Some more news nuggets to chew on from the week that was
By Greg Payne
There's a minor bit of housekeeping to get out of the way before moving forward with this week's column. The following sentence appeared in this space last week:
"Speaking of capital improvement, the majority of funds coming from the recently passed $52 million road bond will go to the two Westside council districts, with Griego's Downtown-University area district along with the other six council districts, sharing the crumbs."
Because we were pushing up against a very last second deadline, it inadvertently stayed in the column—and shouldn't have. In no way does that statement capture my complete thoughts on the road bond or how we earmark resources to different parts of the city.
Personally, while some will believe it a very reasonable assessment, I think it expresses an almost infantile understanding of Albuquerque's municipal government and perpetuates the urban legend that the city's older, less affluent neighborhoods are somehow subsidizing the newer, more affluent parts of town. Over half of the city's outstanding assessed property wealth lies outside the city's overly-hyped 1960 boundary. The folks in our newer parts of town are paying their fair share, maybe even more.
Additionally, the continued, purposeful "zero-sum game" division of Albuquerque that sentence typifies needs to end. Money spent on new roads for the Northwest Mesa doesn't represent a "loss" for Nob Hill, anymore than the tens of millions we've poured into Downtown revitalization is a loss for the Northeast Heights. If the Westside gets more in bond money with this particular bond, it's only because the Westside is a newer, growing area.
Bottom line: We should focus our resources to the best of our ability where the needs are. Prioritize them. But for pete's sake—quit balkanizing Burque.
And your point would be what?
Gov. Bill Richardson proposed "sweeping" reforms in response to various snafus this past election cycle. Richardson, however, glaringly did not include a voter identification requirement as part of his "reform" package, although he suggested just a couple of weeks ago that "some type" of requirement would be on the table for the next session.
Given this logic, don't be surprised if the Guv proposes a cock-fighting ban that exempts roosters.
Because we hate haters and will not tolerate intolerance
The ACLU's jihad against that sinister, corrupting influence of youth—the Boy Scouts of America—continues. Having already succeeded in intimidating any city or town in America from putting up a Nativity scene at Christmas, the ACLU is now sending the legal equivalent of the suicide bomber in wave after wave against the Scouts—an organization that is apparently Public Enemy #1 for the civil libertarians.
The ACLU originally targeted the Boy Scouts because of the Scouts prohibition on openly gay Scoutmasters. The ACLU lost that case in court but have since decided to wage a legal war of attrition against the Scouts on any other grounds they can concoct until the Scouts beg for mercy—and the "Fab 5."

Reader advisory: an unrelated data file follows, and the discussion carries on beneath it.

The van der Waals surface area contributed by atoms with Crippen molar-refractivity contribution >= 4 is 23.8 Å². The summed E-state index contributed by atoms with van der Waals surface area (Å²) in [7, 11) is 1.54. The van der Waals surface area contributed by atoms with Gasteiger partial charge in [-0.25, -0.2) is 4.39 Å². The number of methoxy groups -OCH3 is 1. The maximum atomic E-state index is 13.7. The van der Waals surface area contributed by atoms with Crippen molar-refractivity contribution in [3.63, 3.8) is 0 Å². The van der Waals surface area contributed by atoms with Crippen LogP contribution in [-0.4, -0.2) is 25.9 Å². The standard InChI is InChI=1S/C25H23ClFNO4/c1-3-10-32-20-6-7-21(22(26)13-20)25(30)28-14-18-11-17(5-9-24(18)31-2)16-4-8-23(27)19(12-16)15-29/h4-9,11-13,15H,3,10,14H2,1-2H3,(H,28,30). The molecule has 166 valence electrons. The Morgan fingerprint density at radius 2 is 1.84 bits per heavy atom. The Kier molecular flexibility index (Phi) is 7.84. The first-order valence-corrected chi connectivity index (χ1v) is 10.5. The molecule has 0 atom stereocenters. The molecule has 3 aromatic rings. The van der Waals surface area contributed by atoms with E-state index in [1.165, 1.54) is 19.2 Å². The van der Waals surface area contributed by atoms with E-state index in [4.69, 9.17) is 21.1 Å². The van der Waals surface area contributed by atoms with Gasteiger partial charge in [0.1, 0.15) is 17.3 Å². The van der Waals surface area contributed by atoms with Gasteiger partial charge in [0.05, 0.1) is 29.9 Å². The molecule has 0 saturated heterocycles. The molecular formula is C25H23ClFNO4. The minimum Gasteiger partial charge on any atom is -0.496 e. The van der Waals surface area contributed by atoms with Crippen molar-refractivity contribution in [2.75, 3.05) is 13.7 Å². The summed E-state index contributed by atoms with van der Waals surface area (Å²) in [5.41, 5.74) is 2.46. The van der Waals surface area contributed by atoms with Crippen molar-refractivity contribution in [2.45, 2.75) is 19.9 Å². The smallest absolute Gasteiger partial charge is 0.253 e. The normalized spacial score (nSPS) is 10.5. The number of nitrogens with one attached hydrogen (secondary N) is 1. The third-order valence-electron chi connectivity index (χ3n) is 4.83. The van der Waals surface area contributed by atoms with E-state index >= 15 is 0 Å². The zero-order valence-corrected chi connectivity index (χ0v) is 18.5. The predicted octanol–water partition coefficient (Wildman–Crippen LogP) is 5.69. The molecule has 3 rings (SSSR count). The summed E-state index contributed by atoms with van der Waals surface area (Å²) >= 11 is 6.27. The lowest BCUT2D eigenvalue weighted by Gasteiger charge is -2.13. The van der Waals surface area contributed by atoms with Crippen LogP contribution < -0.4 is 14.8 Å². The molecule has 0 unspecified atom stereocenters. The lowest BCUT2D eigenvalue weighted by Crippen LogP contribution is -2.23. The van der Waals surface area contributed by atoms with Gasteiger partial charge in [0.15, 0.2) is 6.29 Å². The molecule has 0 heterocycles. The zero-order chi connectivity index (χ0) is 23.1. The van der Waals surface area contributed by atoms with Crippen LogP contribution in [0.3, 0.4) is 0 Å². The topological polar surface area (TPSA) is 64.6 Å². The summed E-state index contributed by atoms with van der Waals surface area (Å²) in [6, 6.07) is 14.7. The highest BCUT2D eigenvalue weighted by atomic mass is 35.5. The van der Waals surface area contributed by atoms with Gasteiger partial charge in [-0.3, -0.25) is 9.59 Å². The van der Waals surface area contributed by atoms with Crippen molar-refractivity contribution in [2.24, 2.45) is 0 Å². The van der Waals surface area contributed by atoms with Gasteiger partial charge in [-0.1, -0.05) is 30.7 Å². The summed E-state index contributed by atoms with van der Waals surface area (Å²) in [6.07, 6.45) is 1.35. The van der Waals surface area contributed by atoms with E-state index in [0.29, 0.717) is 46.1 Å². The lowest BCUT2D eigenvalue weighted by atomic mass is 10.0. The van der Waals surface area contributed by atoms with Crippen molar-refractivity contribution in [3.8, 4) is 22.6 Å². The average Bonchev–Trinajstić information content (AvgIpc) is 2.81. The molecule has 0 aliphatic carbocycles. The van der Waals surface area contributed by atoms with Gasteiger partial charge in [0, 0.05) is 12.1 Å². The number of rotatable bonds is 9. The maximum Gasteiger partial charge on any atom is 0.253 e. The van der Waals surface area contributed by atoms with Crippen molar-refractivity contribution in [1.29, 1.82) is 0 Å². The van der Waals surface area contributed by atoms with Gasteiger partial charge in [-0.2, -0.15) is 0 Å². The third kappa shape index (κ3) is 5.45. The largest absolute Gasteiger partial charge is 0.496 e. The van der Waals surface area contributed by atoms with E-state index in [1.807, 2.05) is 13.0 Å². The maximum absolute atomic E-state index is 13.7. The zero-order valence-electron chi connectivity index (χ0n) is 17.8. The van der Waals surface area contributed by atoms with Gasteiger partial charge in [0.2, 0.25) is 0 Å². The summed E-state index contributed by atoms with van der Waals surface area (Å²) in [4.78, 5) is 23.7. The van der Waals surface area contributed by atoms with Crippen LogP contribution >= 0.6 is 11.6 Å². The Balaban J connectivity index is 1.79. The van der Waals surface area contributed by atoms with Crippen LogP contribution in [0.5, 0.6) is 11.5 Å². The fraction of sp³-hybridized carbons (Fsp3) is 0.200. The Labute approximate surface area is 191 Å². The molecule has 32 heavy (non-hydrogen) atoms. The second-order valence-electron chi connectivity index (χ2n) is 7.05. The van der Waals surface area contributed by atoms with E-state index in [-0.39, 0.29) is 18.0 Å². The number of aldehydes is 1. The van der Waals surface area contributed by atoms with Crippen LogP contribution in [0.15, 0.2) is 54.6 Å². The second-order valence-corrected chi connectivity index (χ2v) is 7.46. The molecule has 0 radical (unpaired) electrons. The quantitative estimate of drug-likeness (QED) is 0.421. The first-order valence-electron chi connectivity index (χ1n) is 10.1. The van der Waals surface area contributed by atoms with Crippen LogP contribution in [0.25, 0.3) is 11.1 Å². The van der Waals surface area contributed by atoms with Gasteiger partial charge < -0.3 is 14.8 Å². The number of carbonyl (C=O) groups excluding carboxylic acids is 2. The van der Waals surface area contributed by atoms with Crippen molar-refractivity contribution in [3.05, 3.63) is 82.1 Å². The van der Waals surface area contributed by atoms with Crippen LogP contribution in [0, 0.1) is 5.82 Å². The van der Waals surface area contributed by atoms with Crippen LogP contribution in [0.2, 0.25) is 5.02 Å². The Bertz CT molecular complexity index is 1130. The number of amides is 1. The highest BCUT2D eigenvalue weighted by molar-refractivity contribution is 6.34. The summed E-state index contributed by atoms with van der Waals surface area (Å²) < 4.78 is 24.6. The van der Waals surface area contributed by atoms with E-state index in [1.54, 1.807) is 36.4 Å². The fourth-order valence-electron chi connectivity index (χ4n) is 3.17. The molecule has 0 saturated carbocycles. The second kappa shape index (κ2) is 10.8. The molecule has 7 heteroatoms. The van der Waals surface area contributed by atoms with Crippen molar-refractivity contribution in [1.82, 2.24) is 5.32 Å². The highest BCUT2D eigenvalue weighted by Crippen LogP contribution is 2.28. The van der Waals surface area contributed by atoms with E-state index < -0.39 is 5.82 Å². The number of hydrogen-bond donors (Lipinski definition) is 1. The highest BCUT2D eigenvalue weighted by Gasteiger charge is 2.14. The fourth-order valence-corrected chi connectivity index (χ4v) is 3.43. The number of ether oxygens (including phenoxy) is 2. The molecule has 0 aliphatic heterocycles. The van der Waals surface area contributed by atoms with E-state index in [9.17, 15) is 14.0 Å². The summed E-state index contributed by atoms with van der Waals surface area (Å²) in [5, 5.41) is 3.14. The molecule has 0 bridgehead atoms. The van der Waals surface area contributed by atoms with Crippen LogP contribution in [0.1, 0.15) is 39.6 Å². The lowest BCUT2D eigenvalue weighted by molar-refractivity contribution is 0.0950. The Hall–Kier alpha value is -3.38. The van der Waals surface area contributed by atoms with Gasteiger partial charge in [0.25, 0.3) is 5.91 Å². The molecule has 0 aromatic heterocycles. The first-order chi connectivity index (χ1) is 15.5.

In this case, the ACLU sued—successfully—to prohibit the U.S. military from sponsoring Scout troops. Most troops have institutional sponsors and the military has traditionally served this role for the Scouts—especially on military bases overseas where other options aren't as available. The ACLU argued that this constituted religious discrimination because the Boy Scouts require members to believe in God. What's next? Banning the Declaration of Independence in classrooms because of its references to God?
Declaration of Independence banned in classrooms!
In Cupertino, Calif., a fifth grade teacher has been banned from distributing the Declaration of Independence due to its reference to God. Excerpts from the writings of John Adams and George Washington were also stricken from classroom teaching for the same reason.
Sometimes, you wind up "getting" yourself ...
Dan Rather announced his retirement as the anchor of the CBS Evening News. Rather's announcement came in the wake of revelations that Rather and producer Marla Mapes had pushed forged documents regarding George W. Bush's National Guard service as real.
Ukrainian journalists drop bias, Albuquerque Journal to study idea
Finding itself shamed by a public pledge from Ukranian journalists on the state sponsored news channel to stop spouting the ruling party line and provide unbiased reporting of the unfolding election saga in their country, the Albuquerque Journal has launched an internal investigation to assess the potential impact of such a move for themselves.
"Admittedly, this is a radical departure for us," said an unnamed spokesman for the Journal. "The idea that integrity and balance are integral to a news organization is very new, very cutting edge. It would require massive restaffing. Perhaps even a change of ownership. But, given the flat-line of our circulation, we have to at least consider the concept." (Note: This is just satire folks.)
Thanks to Scrappleface for the inspiration. ...
The opinions expressed are solely those of the author. Payne, a former city councilor, can be reached at firstname.lastname@example.org.
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